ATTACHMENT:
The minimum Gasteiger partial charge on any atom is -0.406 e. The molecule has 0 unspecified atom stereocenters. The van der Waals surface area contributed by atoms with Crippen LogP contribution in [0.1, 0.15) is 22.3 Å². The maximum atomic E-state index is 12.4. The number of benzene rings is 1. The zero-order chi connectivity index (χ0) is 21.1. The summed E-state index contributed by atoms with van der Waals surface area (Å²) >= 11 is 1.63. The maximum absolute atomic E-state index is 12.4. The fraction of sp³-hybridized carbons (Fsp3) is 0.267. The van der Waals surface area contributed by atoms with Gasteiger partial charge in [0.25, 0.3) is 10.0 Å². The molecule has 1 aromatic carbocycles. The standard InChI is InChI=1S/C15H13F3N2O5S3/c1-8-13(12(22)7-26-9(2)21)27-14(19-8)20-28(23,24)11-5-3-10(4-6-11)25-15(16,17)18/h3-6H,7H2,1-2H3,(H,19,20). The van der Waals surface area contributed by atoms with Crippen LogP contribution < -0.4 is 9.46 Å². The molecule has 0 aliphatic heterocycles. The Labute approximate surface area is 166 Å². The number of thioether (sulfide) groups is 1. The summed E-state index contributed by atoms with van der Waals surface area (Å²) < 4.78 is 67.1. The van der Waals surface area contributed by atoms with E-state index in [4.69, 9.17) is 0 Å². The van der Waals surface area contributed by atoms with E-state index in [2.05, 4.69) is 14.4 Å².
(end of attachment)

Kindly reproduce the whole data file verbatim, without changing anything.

The minimum Gasteiger partial charge on any atom is -0.406 e. The molecule has 0 unspecified atom stereocenters. The van der Waals surface area contributed by atoms with Crippen LogP contribution in [0.1, 0.15) is 22.3 Å². The maximum atomic E-state index is 12.4. The number of benzene rings is 1. The zero-order chi connectivity index (χ0) is 21.1. The summed E-state index contributed by atoms with van der Waals surface area (Å²) >= 11 is 1.63. The maximum absolute atomic E-state index is 12.4. The fraction of sp³-hybridized carbons (Fsp3) is 0.267. The van der Waals surface area contributed by atoms with Gasteiger partial charge in [0.25, 0.3) is 10.0 Å². The molecule has 1 aromatic carbocycles. The standard InChI is InChI=1S/C15H13F3N2O5S3/c1-8-13(12(22)7-26-9(2)21)27-14(19-8)20-28(23,24)11-5-3-10(4-6-11)25-15(16,17)18/h3-6H,7H2,1-2H3,(H,19,20). The van der Waals surface area contributed by atoms with Crippen LogP contribution < -0.4 is 9.46 Å². The molecule has 0 aliphatic heterocycles. The Labute approximate surface area is 166 Å². The number of thioether (sulfide) groups is 1. The summed E-state index contributed by atoms with van der Waals surface area (Å²) < 4.78 is 67.1. The van der Waals surface area contributed by atoms with E-state index in [4.69, 9.17) is 0 Å². The van der Waals surface area contributed by atoms with E-state index in [2.05, 4.69) is 14.4 Å².